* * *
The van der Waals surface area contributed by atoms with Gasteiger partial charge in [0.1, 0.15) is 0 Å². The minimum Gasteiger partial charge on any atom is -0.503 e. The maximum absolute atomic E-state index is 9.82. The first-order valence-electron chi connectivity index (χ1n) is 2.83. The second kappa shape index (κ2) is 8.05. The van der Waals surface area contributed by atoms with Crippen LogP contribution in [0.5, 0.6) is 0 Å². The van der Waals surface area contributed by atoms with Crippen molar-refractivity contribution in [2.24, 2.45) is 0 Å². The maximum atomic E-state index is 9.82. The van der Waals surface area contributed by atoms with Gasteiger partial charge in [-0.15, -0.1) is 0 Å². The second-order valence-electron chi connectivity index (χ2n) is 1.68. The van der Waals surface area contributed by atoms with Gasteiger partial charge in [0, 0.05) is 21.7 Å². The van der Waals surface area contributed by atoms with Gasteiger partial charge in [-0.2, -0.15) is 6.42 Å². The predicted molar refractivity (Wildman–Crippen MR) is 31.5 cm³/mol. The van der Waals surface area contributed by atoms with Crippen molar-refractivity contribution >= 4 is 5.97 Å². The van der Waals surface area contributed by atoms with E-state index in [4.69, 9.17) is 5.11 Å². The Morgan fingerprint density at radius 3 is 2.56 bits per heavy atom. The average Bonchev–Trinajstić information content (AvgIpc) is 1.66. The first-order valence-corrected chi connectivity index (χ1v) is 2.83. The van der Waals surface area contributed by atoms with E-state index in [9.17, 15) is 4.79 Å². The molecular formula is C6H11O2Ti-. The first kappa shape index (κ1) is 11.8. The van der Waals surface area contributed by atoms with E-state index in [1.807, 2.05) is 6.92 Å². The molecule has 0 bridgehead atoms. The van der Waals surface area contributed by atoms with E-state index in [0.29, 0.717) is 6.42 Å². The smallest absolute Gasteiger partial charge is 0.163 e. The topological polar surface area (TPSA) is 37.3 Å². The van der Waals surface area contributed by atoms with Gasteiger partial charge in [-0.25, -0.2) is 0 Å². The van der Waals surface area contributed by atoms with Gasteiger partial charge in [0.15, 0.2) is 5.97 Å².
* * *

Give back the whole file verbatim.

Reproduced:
The van der Waals surface area contributed by atoms with Gasteiger partial charge in [0.1, 0.15) is 0 Å². The minimum Gasteiger partial charge on any atom is -0.503 e. The maximum absolute atomic E-state index is 9.82. The first-order valence-electron chi connectivity index (χ1n) is 2.83. The second kappa shape index (κ2) is 8.05. The van der Waals surface area contributed by atoms with Crippen LogP contribution in [0.5, 0.6) is 0 Å². The van der Waals surface area contributed by atoms with Crippen molar-refractivity contribution in [2.24, 2.45) is 0 Å². The maximum atomic E-state index is 9.82. The van der Waals surface area contributed by atoms with Gasteiger partial charge in [-0.15, -0.1) is 0 Å². The second-order valence-electron chi connectivity index (χ2n) is 1.68. The van der Waals surface area contributed by atoms with Gasteiger partial charge in [0, 0.05) is 21.7 Å². The van der Waals surface area contributed by atoms with Gasteiger partial charge in [-0.2, -0.15) is 6.42 Å². The predicted molar refractivity (Wildman–Crippen MR) is 31.5 cm³/mol. The van der Waals surface area contributed by atoms with Crippen molar-refractivity contribution >= 4 is 5.97 Å². The van der Waals surface area contributed by atoms with E-state index in [4.69, 9.17) is 5.11 Å². The Morgan fingerprint density at radius 3 is 2.56 bits per heavy atom. The average Bonchev–Trinajstić information content (AvgIpc) is 1.66. The first-order valence-corrected chi connectivity index (χ1v) is 2.83. The van der Waals surface area contributed by atoms with E-state index in [9.17, 15) is 4.79 Å². The molecular formula is C6H11O2Ti-. The first kappa shape index (κ1) is 11.8. The van der Waals surface area contributed by atoms with E-state index in [1.807, 2.05) is 6.92 Å². The molecule has 0 bridgehead atoms. The van der Waals surface area contributed by atoms with E-state index in [0.29, 0.717) is 6.42 Å². The smallest absolute Gasteiger partial charge is 0.163 e. The topological polar surface area (TPSA) is 37.3 Å². The van der Waals surface area contributed by atoms with Gasteiger partial charge in [-0.25, -0.2) is 0 Å². The van der Waals surface area contributed by atoms with Gasteiger partial charge in [0.15, 0.2) is 5.97 Å².